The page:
When I typed this post up the first time, it was long and angry. It didn't make me feel better to go on the rant like I thought it would. So I thought about what it was that really upset me...for a few hours. Then, I deleted everything I had typed and started over. Hopefully, I am able to make my message clear.
Earlier this week, Pat Robertson, television evangelist, made a comment about Alzheimer's that did not sit well with me. He was asked by a viewer his opinion on a man choosing to date someone new after his wife was diagnosed with Alzheimer's. Pat Robertson's response was "I know it sounds cruel, but he should divorce her and start all over again, just make sure she has custodial care." When asked about marriage vows which include "for better or for worse, in sickness and in health," Pat said “Alzheimer's is a kind of death.”
I am so blessed to be able to work with amazing individuals who have a dementia diagnosis. Alzheimer's is one of many forms of dementia. It is a cruel disease. I see firsthand everyday the heartbreak experienced by the spouses, children, and friends of individuals with dementia. If a man or woman makes the decision to marry again after a spouse is taken by this disease, it is not my place or anyone else's to judge them for that. No one knows the heartbreak of this disease like a spouse. What broke my heart about Pat Robertson's response is his lack of knowledge about this disease and his comparison of Alzheimer's to death.
A person stricken with dementia may forget people's names and faces. They may forget how to brush their teeth or chew food. They will need constant supervision to ensure their safety. One thing they never lose, however, is the ability to feel emotion. Just like an infant, they still feel love and warmth and compassion. They can also feel resentment, frustration, anger, etc. In my line of work, I get to show love and compassion to individuals with dementia every day. It is an amazing privelage that I never take for granted. Dementia is becoming more prevalent every day and the chances of developing some form of it myself are very high. I hope that if I ever find myself in that position, that I will be surrounded by people who take care of my emotional needs.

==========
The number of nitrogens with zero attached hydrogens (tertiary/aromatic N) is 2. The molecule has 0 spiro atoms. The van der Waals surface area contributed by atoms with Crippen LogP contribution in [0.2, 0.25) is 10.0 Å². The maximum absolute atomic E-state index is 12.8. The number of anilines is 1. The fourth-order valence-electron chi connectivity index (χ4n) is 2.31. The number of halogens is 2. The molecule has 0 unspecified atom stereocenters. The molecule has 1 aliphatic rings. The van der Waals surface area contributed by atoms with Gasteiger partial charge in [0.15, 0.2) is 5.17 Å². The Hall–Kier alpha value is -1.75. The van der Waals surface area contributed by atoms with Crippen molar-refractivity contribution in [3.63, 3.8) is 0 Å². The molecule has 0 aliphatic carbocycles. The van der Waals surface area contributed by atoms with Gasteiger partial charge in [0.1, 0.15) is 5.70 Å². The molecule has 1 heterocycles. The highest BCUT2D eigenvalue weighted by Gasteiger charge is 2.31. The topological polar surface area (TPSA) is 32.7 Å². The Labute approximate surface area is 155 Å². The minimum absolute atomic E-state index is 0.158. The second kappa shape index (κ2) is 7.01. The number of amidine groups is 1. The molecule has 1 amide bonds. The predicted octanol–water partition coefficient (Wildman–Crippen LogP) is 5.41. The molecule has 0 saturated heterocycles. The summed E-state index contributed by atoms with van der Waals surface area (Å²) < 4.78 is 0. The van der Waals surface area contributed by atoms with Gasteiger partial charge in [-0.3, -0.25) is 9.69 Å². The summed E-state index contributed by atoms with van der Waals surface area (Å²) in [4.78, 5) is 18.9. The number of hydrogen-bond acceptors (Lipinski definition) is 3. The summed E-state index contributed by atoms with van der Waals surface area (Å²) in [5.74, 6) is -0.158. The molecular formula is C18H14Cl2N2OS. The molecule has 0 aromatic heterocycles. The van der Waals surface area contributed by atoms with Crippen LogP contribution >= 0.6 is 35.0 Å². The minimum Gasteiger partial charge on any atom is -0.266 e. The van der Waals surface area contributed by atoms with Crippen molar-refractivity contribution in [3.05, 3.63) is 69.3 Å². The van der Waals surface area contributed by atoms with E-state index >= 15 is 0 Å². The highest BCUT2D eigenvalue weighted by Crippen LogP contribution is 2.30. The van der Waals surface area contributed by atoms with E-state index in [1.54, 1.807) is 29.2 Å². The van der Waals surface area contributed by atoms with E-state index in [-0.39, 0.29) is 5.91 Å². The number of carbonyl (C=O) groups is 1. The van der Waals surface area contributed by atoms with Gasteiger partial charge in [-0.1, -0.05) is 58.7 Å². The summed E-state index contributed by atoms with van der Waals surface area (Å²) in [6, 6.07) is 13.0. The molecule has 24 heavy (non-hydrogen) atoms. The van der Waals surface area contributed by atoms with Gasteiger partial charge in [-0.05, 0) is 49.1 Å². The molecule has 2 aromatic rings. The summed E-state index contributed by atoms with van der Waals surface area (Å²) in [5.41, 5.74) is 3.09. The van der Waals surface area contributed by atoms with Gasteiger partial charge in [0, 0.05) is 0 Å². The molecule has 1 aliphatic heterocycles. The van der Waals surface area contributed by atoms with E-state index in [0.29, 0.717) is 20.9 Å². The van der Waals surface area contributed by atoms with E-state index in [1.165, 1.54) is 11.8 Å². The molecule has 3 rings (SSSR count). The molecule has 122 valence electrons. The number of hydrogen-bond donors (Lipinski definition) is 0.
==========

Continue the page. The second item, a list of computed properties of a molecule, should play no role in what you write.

Dementia care is something I have become very passionate about. I could go on much longer...but I don't want to take away from the main message. Alzheimer's, or any form of dementia, is not death. Death is death, that definition is pretty clear. Someone with Alzherimer's has the ability to feel love until the very end...and they deserve to feel that love. That is all...for now:)